How does age affect kidney function?
Functional changes in the kidney occur in parallel to changes in structure.
• Decreased effective renal plasma flow (ERPF): ERPF decreases approximately 10% per decade with age in relation to progressive vascular sclerosis and loss of nephron number. Both changes in the number of functioning glomeruli and altered intrarenal signal and response to vasodilatory and vasoconstrictive mediators may affect renal plasma flow in the elderly.
• Decrease in glomerular filtration rate (GFR): An estimated drop of 0.8 to 1.0 mL/min per 1.73 m 2 /year in GFR is noted with progressive age depending on methodology used to measure clearance. Decreases in GFR with age may also be affected by race, gender, genetic variation, and underlying comorbidities including hypertension, diabetes, and cardiovascular disease.
• Decreased ability to conserve filtered sodium: An increase in solute load per nephron in the face of decreased nephron number and increased medullary flow, and lower levels of plasma renin and aldosterone with age, likely contribute to individuals 60 years and older taking nearly twice the number of hours (31 vs. 18 hours) compared to those 30 years and younger to reach appropriate distal tubular sodium reabsorption when sodium restriction is imposed.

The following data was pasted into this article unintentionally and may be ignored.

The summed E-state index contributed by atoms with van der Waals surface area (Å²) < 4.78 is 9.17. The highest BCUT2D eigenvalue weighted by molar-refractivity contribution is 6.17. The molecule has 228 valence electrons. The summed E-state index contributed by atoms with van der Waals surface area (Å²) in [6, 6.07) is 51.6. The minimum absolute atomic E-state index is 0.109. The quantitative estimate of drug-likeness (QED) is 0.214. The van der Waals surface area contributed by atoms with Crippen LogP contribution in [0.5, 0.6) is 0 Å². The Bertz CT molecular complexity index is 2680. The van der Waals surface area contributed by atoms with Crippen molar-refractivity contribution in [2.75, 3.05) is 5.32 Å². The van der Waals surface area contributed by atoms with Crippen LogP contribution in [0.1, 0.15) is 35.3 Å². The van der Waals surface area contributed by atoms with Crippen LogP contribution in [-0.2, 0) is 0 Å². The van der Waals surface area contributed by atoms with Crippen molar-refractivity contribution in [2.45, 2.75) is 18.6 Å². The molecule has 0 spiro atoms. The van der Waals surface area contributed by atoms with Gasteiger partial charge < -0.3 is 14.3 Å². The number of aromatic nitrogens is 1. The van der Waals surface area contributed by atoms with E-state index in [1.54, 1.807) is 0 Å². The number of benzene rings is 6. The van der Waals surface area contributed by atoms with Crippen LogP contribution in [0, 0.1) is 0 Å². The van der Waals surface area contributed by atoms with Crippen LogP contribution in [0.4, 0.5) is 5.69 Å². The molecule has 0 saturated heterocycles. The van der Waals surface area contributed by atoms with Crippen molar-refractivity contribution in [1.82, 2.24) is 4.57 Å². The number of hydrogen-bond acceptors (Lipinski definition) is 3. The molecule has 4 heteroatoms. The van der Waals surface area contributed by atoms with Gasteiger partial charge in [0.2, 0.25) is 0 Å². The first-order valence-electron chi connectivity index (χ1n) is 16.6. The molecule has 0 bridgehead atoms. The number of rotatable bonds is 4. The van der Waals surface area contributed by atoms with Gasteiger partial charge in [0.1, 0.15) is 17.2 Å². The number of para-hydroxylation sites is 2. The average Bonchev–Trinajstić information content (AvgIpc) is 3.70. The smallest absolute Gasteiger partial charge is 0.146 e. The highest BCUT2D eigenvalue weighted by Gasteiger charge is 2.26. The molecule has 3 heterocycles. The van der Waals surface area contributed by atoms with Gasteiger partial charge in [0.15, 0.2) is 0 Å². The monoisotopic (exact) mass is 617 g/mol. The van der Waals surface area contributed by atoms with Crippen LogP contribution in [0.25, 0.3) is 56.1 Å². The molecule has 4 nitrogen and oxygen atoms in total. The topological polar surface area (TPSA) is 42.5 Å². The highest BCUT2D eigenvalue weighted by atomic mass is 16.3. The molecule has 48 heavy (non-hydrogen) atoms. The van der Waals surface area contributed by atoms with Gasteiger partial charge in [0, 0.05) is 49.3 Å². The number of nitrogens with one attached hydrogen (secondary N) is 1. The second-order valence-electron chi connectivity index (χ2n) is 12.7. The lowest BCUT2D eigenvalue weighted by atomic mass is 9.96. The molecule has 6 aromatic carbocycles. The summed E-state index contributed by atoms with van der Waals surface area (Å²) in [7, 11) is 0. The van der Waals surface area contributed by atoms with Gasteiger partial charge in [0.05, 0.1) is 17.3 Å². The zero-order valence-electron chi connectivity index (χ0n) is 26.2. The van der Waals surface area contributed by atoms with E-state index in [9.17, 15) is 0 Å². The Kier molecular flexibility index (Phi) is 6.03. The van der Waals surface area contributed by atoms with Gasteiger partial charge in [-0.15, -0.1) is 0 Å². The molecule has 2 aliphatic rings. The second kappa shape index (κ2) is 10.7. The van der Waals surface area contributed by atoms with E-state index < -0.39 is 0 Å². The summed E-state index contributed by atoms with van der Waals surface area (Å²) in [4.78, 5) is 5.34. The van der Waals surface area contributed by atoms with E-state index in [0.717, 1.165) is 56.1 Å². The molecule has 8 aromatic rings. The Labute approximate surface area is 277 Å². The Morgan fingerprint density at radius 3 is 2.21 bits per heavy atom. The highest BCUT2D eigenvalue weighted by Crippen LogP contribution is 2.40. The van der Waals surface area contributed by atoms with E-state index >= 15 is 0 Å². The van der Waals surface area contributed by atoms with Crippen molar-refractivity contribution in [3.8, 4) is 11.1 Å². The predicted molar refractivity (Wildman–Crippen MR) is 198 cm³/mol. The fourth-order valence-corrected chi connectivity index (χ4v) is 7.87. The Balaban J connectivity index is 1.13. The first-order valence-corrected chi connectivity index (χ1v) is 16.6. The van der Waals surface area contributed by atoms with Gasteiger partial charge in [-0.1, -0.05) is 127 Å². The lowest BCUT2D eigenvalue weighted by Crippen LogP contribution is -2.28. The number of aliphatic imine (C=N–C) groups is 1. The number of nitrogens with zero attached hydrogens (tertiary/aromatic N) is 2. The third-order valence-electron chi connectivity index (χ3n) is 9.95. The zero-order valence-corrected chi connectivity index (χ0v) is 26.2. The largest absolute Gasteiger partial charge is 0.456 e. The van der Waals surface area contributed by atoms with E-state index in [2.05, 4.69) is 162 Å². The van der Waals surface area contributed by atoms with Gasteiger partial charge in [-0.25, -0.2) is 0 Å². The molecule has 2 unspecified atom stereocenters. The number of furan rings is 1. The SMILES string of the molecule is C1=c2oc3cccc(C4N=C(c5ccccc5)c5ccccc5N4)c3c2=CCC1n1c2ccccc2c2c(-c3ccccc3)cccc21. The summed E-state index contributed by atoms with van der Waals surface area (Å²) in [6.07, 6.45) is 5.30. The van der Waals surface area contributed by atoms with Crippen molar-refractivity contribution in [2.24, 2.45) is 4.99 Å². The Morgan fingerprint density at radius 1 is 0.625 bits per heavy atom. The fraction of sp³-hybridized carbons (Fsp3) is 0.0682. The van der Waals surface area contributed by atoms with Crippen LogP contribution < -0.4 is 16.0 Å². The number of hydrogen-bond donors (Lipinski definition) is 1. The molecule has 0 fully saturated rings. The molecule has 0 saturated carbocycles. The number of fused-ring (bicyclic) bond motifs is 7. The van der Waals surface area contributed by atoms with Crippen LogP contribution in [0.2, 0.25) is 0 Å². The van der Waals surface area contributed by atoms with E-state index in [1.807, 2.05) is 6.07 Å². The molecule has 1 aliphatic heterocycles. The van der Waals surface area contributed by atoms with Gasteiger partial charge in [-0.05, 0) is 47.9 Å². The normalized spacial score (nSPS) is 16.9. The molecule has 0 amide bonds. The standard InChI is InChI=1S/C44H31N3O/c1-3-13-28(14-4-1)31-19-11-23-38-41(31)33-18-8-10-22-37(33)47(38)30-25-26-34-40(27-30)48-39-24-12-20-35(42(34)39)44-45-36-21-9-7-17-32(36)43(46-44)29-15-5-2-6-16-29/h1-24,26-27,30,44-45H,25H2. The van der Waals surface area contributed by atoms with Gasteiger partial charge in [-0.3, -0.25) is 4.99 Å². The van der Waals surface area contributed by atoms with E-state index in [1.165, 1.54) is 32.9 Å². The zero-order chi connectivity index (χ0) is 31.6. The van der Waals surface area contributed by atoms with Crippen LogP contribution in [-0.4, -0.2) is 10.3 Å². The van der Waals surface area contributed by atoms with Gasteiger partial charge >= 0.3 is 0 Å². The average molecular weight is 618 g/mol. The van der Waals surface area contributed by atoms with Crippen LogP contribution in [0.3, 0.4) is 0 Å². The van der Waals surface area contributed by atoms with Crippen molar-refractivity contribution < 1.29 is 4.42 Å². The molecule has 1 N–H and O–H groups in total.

• Decreased natriuretic ability: Individuals older than 40 years also handle a salt load less efficiently, as seen by taking a longer time to excrete 2 L of saline than those younger than 40 years. Although levels of the natriuretic hormone atrial natriuretic peptide appropriately increase, an incremental increase in urine sodium excretion is not evident in older compared to younger subjects, suggesting a possible decreased tubular sensitivity to natriuretic stimuli.
• Abnormal tubular concentrating and diluting capacity: The older individual may not be able to reach maximal urinary concentration despite 12 hours of overnight water deprivation. Studies in aged animals indicate a decrease in tubular transporters, Na-K-2Cl, and ENaC beta and gamma subunits, urea transporters UT-A1, UT-B1, and intrarenal resistance to arginine vasopressin may be reasons for decreased urinary concentration. Similarly, maximally dilute urine is also not found with increasing age given that appropriate solute extraction, suppression of arginine vasopressin, and distal delivery of the filtered load is necessary.
• Decreased net acid excretion: A diminished capacity for net acid excretion is found in older adults as both renal mass and GFR decrease are particularly noted when there is increased acid generation or acid load.
• Changes in potassium handling: Although total body potassium is lower given a decrease in muscle mass in older individuals, lower plasma renin and aldosterone levels and decreased aldosterone response to potassium load in the elderly predispose to decreased tubular excretion of potassium. In the face of a sudden potassium load, older individuals may have a decreased ability to shift potassium into cells because Na-K-ATPase activity is decreased with increasing age.
• Decreased kidney phosphate reabsorption: With phosphate restriction, older kidneys display evidence for decreased tubular phosphate absorption.
• Tubular calcium excretion: Remains unchanged in the kidney with increasing age.